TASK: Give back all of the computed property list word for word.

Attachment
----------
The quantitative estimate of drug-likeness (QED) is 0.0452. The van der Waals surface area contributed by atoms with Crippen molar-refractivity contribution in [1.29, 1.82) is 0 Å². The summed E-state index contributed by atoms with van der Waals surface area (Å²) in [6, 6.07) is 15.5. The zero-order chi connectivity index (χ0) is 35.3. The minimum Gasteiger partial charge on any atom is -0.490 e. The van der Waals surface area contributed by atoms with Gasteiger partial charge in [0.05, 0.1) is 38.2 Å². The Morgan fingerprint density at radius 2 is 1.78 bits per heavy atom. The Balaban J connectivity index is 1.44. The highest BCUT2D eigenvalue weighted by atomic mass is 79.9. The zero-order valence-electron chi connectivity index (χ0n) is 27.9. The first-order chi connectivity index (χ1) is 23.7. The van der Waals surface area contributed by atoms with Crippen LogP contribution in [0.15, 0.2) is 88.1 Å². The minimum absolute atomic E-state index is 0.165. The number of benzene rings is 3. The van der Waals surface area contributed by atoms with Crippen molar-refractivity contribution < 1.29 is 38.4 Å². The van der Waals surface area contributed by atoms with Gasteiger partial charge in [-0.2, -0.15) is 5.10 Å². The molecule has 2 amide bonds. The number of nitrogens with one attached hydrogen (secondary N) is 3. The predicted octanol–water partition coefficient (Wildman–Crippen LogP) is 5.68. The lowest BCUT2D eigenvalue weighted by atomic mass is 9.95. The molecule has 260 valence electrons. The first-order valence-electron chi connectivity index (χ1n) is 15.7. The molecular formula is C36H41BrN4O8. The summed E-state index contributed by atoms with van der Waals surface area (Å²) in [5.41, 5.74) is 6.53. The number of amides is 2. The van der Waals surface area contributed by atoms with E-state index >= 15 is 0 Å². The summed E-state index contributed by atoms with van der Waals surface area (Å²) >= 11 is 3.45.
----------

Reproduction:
The quantitative estimate of drug-likeness (QED) is 0.0452. The van der Waals surface area contributed by atoms with Crippen molar-refractivity contribution in [1.29, 1.82) is 0 Å². The summed E-state index contributed by atoms with van der Waals surface area (Å²) in [6, 6.07) is 15.5. The zero-order chi connectivity index (χ0) is 35.3. The minimum Gasteiger partial charge on any atom is -0.490 e. The van der Waals surface area contributed by atoms with Gasteiger partial charge in [0.05, 0.1) is 38.2 Å². The Morgan fingerprint density at radius 2 is 1.78 bits per heavy atom. The Balaban J connectivity index is 1.44. The highest BCUT2D eigenvalue weighted by atomic mass is 79.9. The zero-order valence-electron chi connectivity index (χ0n) is 27.9. The first-order chi connectivity index (χ1) is 23.7. The van der Waals surface area contributed by atoms with Crippen LogP contribution in [0.15, 0.2) is 88.1 Å². The minimum absolute atomic E-state index is 0.165. The number of benzene rings is 3. The van der Waals surface area contributed by atoms with Crippen molar-refractivity contribution < 1.29 is 38.4 Å². The van der Waals surface area contributed by atoms with Gasteiger partial charge in [-0.2, -0.15) is 5.10 Å². The molecule has 2 amide bonds. The number of nitrogens with one attached hydrogen (secondary N) is 3. The predicted octanol–water partition coefficient (Wildman–Crippen LogP) is 5.68. The lowest BCUT2D eigenvalue weighted by atomic mass is 9.95. The molecule has 260 valence electrons. The first-order valence-electron chi connectivity index (χ1n) is 15.7. The molecular formula is C36H41BrN4O8. The summed E-state index contributed by atoms with van der Waals surface area (Å²) in [5.41, 5.74) is 6.53. The number of amides is 2. The van der Waals surface area contributed by atoms with E-state index >= 15 is 0 Å². The summed E-state index contributed by atoms with van der Waals surface area (Å²) >= 11 is 3.45.